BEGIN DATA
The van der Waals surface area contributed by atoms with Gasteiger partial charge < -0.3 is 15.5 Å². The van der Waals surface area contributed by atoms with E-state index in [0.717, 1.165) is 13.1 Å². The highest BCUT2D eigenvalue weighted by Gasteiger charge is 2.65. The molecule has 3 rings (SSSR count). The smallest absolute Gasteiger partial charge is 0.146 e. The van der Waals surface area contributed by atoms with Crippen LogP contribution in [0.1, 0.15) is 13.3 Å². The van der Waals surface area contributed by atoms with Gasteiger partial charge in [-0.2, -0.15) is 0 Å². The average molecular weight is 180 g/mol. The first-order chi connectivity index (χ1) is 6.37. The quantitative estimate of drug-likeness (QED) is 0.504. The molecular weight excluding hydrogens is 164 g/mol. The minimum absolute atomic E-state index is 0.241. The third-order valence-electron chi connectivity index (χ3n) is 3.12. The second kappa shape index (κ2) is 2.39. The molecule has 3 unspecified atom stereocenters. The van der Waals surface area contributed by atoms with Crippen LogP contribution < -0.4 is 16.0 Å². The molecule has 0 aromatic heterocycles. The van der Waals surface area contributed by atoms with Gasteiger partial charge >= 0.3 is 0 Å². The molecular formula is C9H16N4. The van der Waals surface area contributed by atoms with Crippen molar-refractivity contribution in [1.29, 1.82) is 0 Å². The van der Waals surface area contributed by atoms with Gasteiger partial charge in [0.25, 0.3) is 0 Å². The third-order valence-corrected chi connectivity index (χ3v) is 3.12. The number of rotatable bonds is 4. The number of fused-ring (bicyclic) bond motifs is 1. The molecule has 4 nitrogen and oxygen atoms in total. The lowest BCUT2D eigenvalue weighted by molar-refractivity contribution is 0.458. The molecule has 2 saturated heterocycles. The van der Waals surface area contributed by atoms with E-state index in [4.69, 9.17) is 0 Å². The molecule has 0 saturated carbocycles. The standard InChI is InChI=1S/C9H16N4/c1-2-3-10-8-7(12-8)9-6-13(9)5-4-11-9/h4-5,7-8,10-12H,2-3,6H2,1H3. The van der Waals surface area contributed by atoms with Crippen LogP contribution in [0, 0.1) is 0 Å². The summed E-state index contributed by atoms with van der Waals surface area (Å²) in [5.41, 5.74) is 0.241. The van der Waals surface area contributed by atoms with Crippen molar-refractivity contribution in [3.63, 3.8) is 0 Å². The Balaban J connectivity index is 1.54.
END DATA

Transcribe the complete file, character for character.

The van der Waals surface area contributed by atoms with Gasteiger partial charge < -0.3 is 15.5 Å². The van der Waals surface area contributed by atoms with E-state index in [0.717, 1.165) is 13.1 Å². The highest BCUT2D eigenvalue weighted by Gasteiger charge is 2.65. The molecule has 3 rings (SSSR count). The smallest absolute Gasteiger partial charge is 0.146 e. The van der Waals surface area contributed by atoms with Crippen LogP contribution in [0.1, 0.15) is 13.3 Å². The van der Waals surface area contributed by atoms with Gasteiger partial charge in [-0.2, -0.15) is 0 Å². The average molecular weight is 180 g/mol. The first-order chi connectivity index (χ1) is 6.37. The quantitative estimate of drug-likeness (QED) is 0.504. The molecular weight excluding hydrogens is 164 g/mol. The minimum absolute atomic E-state index is 0.241. The third-order valence-electron chi connectivity index (χ3n) is 3.12. The second kappa shape index (κ2) is 2.39. The molecule has 3 unspecified atom stereocenters. The van der Waals surface area contributed by atoms with Crippen LogP contribution < -0.4 is 16.0 Å². The molecule has 0 aromatic heterocycles. The van der Waals surface area contributed by atoms with Gasteiger partial charge >= 0.3 is 0 Å². The molecular formula is C9H16N4. The van der Waals surface area contributed by atoms with Crippen molar-refractivity contribution in [1.29, 1.82) is 0 Å². The van der Waals surface area contributed by atoms with Gasteiger partial charge in [0.25, 0.3) is 0 Å². The third-order valence-corrected chi connectivity index (χ3v) is 3.12. The number of rotatable bonds is 4. The number of fused-ring (bicyclic) bond motifs is 1. The molecule has 4 nitrogen and oxygen atoms in total. The lowest BCUT2D eigenvalue weighted by molar-refractivity contribution is 0.458. The molecule has 2 saturated heterocycles. The van der Waals surface area contributed by atoms with E-state index in [4.69, 9.17) is 0 Å². The molecule has 0 saturated carbocycles. The standard InChI is InChI=1S/C9H16N4/c1-2-3-10-8-7(12-8)9-6-13(9)5-4-11-9/h4-5,7-8,10-12H,2-3,6H2,1H3. The van der Waals surface area contributed by atoms with Crippen LogP contribution in [0, 0.1) is 0 Å². The summed E-state index contributed by atoms with van der Waals surface area (Å²) in [5.41, 5.74) is 0.241. The van der Waals surface area contributed by atoms with Crippen molar-refractivity contribution in [3.63, 3.8) is 0 Å². The Balaban J connectivity index is 1.54.